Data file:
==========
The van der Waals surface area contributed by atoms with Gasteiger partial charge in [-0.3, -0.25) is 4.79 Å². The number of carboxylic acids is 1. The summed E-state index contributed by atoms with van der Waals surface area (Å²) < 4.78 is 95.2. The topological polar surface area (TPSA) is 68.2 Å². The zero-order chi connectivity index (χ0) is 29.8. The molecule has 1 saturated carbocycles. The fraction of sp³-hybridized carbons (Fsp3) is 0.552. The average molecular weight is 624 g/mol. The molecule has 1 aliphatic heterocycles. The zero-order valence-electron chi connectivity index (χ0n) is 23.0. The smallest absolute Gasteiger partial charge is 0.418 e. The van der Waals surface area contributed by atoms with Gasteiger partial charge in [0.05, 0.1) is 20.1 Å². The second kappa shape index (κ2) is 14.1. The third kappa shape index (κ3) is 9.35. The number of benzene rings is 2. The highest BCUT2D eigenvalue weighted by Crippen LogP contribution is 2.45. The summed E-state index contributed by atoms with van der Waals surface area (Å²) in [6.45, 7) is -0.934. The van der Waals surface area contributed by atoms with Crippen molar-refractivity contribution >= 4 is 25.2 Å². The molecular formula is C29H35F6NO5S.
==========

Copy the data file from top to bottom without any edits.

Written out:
The van der Waals surface area contributed by atoms with Gasteiger partial charge in [-0.3, -0.25) is 4.79 Å². The number of carboxylic acids is 1. The summed E-state index contributed by atoms with van der Waals surface area (Å²) < 4.78 is 95.2. The topological polar surface area (TPSA) is 68.2 Å². The zero-order chi connectivity index (χ0) is 29.8. The molecule has 1 saturated carbocycles. The fraction of sp³-hybridized carbons (Fsp3) is 0.552. The average molecular weight is 624 g/mol. The molecule has 1 aliphatic heterocycles. The zero-order valence-electron chi connectivity index (χ0n) is 23.0. The smallest absolute Gasteiger partial charge is 0.418 e. The van der Waals surface area contributed by atoms with Gasteiger partial charge in [0.05, 0.1) is 20.1 Å². The second kappa shape index (κ2) is 14.1. The third kappa shape index (κ3) is 9.35. The number of benzene rings is 2. The highest BCUT2D eigenvalue weighted by Crippen LogP contribution is 2.45. The summed E-state index contributed by atoms with van der Waals surface area (Å²) in [6.45, 7) is -0.934. The van der Waals surface area contributed by atoms with Crippen molar-refractivity contribution >= 4 is 25.2 Å². The molecular formula is C29H35F6NO5S.